22. BBNP: Santa Elena Canyon
In the Big Bend National Park map, they tell you that one of the most beautiful areas in the park is Santa Elena Canyon. So, I got my neighbor Dick from Wisconsin and we went to see the canyon. The drive to it is quite picturesque, but doesn't compare to the canyon itself. I took several pictures on the way in, but have limited myself to only canyon pics here. Can't include them all ... lol. I'll blow another 16MB website if I do. Left below is a shot of the canyon from a distance -- it's the slot in the cliff at the center of the picture. Below right, we've parked and are about to hike across the dry wash toward the canyon. Sign says to watch out for water -- it looked like it hadn't seen any for quite awhile.
Below left, we're at the bottom heading for the top -- see that guy in the center? -- that's where we're headed. Up the stairs shown below right.
Left, we've gone up the stairs and back down to the canyon floor -- this shot is just looking up at the canyon walls. Below, finally reach the end of the trail, the river, and the beautiful view up the canyon.
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Just a few more shots looking at the river and the canyon -- it's really hard to capture the feeling. Probably a little like it must be to be at the bottom of the Grand Canyon. You look at this calm river meandering through and marvel at how that little bit of water could carve this great canyon. We also noticed that the slanted grain in the canyon wall (below right) made the river look like it was flowing downhill -- a strange optical illusion.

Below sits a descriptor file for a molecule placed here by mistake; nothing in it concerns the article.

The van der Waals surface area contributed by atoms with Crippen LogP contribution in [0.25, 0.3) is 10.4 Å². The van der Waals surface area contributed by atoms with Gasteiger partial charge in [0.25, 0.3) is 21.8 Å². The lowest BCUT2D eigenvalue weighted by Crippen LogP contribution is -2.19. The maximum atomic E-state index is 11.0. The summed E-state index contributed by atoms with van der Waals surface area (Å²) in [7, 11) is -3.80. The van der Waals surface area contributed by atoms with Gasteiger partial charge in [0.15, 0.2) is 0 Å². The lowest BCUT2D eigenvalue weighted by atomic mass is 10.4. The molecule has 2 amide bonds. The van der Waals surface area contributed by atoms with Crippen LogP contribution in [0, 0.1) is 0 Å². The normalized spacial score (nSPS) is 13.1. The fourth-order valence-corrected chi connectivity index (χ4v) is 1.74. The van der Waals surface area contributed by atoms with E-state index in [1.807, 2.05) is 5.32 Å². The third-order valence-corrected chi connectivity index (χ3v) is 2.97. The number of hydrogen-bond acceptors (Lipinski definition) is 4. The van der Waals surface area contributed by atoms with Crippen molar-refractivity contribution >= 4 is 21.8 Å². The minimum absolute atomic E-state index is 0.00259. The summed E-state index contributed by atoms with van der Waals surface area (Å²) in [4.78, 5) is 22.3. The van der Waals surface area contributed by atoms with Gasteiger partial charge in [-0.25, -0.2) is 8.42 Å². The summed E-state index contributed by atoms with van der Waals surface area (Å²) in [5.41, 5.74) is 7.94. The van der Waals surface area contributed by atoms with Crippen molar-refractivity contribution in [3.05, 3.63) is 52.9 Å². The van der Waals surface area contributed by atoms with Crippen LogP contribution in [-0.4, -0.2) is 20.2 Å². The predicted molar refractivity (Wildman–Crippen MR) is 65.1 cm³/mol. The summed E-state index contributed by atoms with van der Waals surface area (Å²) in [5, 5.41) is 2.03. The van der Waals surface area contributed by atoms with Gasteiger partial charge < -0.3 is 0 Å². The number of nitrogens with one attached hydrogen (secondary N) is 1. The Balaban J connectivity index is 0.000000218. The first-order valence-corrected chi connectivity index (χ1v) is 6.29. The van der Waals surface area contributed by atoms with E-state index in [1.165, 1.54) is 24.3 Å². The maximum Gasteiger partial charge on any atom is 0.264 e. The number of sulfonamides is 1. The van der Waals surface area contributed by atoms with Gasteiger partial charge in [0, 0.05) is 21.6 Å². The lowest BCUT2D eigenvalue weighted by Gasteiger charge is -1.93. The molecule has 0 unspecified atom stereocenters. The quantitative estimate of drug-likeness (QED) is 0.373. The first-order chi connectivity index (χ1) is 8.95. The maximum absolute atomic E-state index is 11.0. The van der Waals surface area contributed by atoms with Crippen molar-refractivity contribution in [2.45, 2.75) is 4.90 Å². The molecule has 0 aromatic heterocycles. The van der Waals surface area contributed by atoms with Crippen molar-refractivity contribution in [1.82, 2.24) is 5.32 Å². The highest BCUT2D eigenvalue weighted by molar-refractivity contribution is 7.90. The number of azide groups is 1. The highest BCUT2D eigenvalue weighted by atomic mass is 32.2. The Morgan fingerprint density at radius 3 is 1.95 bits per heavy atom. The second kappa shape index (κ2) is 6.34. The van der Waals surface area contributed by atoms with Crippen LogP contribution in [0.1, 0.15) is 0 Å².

On the left, just another "look how far down we are" shot. Then, below, an old house that we found where a man whose name I've forgotten raised 11 children. At one of the stops along the route to Santa Elena, we had seen a picture of him when he was 108 years old. Apparently, he built this house 100 or so years ago out of reeds, rocks, and mud. Amazing that it has lasted this long. I had Dick stand by it to show how really low it is -- less than 6 feet tall at the peak ... 11 children ... hmmm.
Notice (left) the rather dangerous looking mountain behind the house, with alot of loose boulders all over it. To protect the house from falling rocks, they built it up against a rather large boulder shown below. Rather ingenious folk, those pioneers ... lol.
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